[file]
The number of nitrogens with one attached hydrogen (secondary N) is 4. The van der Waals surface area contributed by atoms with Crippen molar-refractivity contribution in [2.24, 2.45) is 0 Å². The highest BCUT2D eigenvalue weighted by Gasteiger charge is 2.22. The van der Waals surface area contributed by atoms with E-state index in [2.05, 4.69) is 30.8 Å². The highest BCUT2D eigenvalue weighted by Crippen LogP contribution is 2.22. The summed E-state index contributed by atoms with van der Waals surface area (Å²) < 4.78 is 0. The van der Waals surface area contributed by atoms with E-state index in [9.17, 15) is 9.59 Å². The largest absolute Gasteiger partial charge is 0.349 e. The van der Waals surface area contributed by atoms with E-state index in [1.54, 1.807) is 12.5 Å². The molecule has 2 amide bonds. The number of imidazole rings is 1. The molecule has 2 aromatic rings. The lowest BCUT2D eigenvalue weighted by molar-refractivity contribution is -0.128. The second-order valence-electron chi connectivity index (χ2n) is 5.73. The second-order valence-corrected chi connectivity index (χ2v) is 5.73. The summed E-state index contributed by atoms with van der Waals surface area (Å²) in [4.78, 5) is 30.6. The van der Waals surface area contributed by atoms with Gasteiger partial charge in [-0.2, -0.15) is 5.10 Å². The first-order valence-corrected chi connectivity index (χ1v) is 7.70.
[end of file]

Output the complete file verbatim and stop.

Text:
The number of nitrogens with one attached hydrogen (secondary N) is 4. The van der Waals surface area contributed by atoms with Crippen molar-refractivity contribution in [2.24, 2.45) is 0 Å². The highest BCUT2D eigenvalue weighted by Gasteiger charge is 2.22. The van der Waals surface area contributed by atoms with E-state index in [2.05, 4.69) is 30.8 Å². The highest BCUT2D eigenvalue weighted by Crippen LogP contribution is 2.22. The summed E-state index contributed by atoms with van der Waals surface area (Å²) < 4.78 is 0. The van der Waals surface area contributed by atoms with E-state index in [9.17, 15) is 9.59 Å². The largest absolute Gasteiger partial charge is 0.349 e. The van der Waals surface area contributed by atoms with E-state index in [1.54, 1.807) is 12.5 Å². The molecule has 2 amide bonds. The number of imidazole rings is 1. The molecule has 2 aromatic rings. The lowest BCUT2D eigenvalue weighted by molar-refractivity contribution is -0.128. The second-order valence-electron chi connectivity index (χ2n) is 5.73. The second-order valence-corrected chi connectivity index (χ2v) is 5.73. The summed E-state index contributed by atoms with van der Waals surface area (Å²) in [4.78, 5) is 30.6. The van der Waals surface area contributed by atoms with Gasteiger partial charge in [-0.2, -0.15) is 5.10 Å². The first-order valence-corrected chi connectivity index (χ1v) is 7.70.